Nottingham Shakespeare Society
February 4th 2020
‘Two Potential Marriages and What Might be a Funeral’. A talk on ‘Much Ado about Nothing’ by Anthony Rice
Review by Julia Pirie
Anthony began by considering the kind of titles Shakespeare gave the plays written between 1598-1600. He was well-established by this time and there is no falling off of quality of drama. However, Anthony suggested that ‘Much Ado about Nothing’, ‘As You Like it’, ‘Twelfth Night; or What you will’ all share the ‘deceptive casualness’ and ‘easy confidence’ of an artist in his prime. So, he asked, is this comedy about nothing? Or is there something there?
He began with a brief revisiting of the plot (always handy for those of us who haven’t quite managed to find the time to do this for ourselves before the meeting). He showed how the play opens with an ending, a happy ending as peace breaks out and the men are back from war. He referenced the latest RSC’s productions which used ‘Love’s Labour’s Lost’ as the prequel to ‘Much Ado’ and renamed the latter ‘Love’s Labours Won’. He, and many of us who had seen these productions, agreed that the coupling worked very well. He also mentioned Branagh’s 1993 film set in luxuriant Tuscany and another 1990’s production he’d seen which was set in a Spanish holiday resort and started in the Departures Lounge of the airport. The play, opening in metaphorical (and, in production, possibly literal) sunshine calls for some sort of Edenic state. However, as in Eden, the characters bring the seeds of their own unhappiness.
After some discussion about the characters’ respective ages, Anthony focussed on Don John, the bastard brother of Don Pedro. He used Bacon’s epithet ‘envious’ to describe this group of people, thought of - by their conception on the ‘wrong side of the blanket’ - as living, walking examples of the cuckoldry – so feared by both Benedick and Claudius (though laughed off by a more confident Leonato with reference to Hero). Anthony suggested he was jealous of Claudius’s new-found position in Don Pedro’s esteem and planned to punish Claudio by his plan for deception. Looked at this way, he has motive as well as predisposition to do evil.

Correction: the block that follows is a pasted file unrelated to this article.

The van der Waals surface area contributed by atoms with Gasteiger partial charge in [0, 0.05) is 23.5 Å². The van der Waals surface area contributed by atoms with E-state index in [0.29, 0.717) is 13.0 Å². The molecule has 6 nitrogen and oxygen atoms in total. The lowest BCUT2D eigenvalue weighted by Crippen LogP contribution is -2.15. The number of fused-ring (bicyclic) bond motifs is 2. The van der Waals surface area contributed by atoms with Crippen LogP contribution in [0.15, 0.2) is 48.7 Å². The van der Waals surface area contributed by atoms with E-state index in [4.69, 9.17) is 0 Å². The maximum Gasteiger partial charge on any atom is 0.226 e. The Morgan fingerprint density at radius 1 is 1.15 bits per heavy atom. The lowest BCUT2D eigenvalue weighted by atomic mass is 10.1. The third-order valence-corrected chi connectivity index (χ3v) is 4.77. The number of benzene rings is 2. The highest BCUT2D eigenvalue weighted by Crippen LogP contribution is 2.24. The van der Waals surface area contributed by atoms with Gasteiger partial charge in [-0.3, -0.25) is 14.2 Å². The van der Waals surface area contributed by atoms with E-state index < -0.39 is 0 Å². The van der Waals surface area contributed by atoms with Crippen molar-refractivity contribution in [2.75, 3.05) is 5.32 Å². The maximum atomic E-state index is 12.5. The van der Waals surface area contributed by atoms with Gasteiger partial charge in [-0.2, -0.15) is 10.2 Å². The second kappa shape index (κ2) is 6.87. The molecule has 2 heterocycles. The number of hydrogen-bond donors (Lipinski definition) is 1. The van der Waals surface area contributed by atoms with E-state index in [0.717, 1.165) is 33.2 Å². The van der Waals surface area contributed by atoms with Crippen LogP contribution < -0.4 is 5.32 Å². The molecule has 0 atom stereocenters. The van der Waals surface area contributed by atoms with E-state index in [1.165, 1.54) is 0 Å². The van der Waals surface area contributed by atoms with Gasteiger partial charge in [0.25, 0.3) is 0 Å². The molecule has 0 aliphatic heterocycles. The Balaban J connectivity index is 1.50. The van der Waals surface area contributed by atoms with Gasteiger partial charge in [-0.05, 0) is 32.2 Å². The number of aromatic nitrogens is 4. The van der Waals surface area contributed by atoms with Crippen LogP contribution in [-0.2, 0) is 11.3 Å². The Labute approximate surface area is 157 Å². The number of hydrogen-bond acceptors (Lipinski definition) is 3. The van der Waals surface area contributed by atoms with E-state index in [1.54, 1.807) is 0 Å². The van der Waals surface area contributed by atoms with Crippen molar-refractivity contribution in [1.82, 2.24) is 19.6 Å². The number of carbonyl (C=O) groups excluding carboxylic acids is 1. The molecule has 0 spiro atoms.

Deception, disguise, rumour, gossip, whispering “all swirl around the play”. Anthony pointed out that the twin plot strands - one resulting in bad, the slandering and ‘death of Hero’ and the other good, the bringing together of Beatrice and Benedick – work together to push forward both plots. While Beatrice and Benedick have ‘internal problems’ (their mutual unwillingness to examine and accept their own true feelings) Claudio and Hero’s problems are caused by an outside agency. The ‘unjustly slandered woman’ was a trope popular in Renaissance literature and stems back as far as 5th century Greece. Anthony queried the speed with which, in both cases, the ‘deceived’ accept and act on what they think they see and over-hear.
For his part in the plan which thwarts Don John, the Friar is a sketchier version of ‘Romeo and Juliet’s’ Friar Lawrence. But he has better luck: no outside agency spoils the plan so Hero can ultimately be ‘reborn’. Humans perpetrate their own good and evil; there’s nothing ‘star cross’d’ about the relationships in this play.
However, there are plenty of Biblical refences as, for a while, Hero and Claudio are pushed out of sunny Eden into a darkness created by the serpentine Don John. Both the tempter and the tempted are punished, Anthony observed. Don John will die (albeit ‘tomorrow’) but Claudio is given the chance to repent, do penance and gain atonement by marrying Leonato’s niece.
We learn therefore that ‘Much Ado about Nothing’ is, in fact, not about nothing in that sense, but about the serious issue of man’s inhumanity to man and the possibility of atonement and redemption In some respects, like the play it foreshadows, it is a very wintery tale. The other two meanings of the word ‘nothing’ also come into play – the first as ‘noting’. This is a play about people being aware or not being aware, of looking without actually seeing. It offers not merely a ‘merry war’ between lovers but potentially real bloodshed (especially when Beatrice tells Benedick to ‘Kill Claudio’.)
Anthony concluded his talk with a nod to the BBC adaptation of ‘Much Ado’ which starred Billie Piper as Hero, a TV weather girl. He forecast that “The play opens with a bright spell and the promise of further sunshine but with clouds approaching from the direction of Don Pedro, later bringing a storm which will bring a lot of darkness before being finally being resolved.” A perceptively witty ending to a very well-informed, thought-provoking talk.
The latter was borne out by a lively discussion time. David Dunford told us about a Prospect Theatre production in which Don Pedro shot his brother at the end of the play making the closing lines very sombre indeed. David also raised the third meaning of ‘nothing’ referring to female genitalia.
Among other points raised, we touched on gender and the nature of female modesty, the Watch, Margaret’s involvement in the plot, Beatrice as a ‘strong female character’.
As always, it will be good to have all these issues raised once more in our reading of the play on Tuesday 18th February 2020.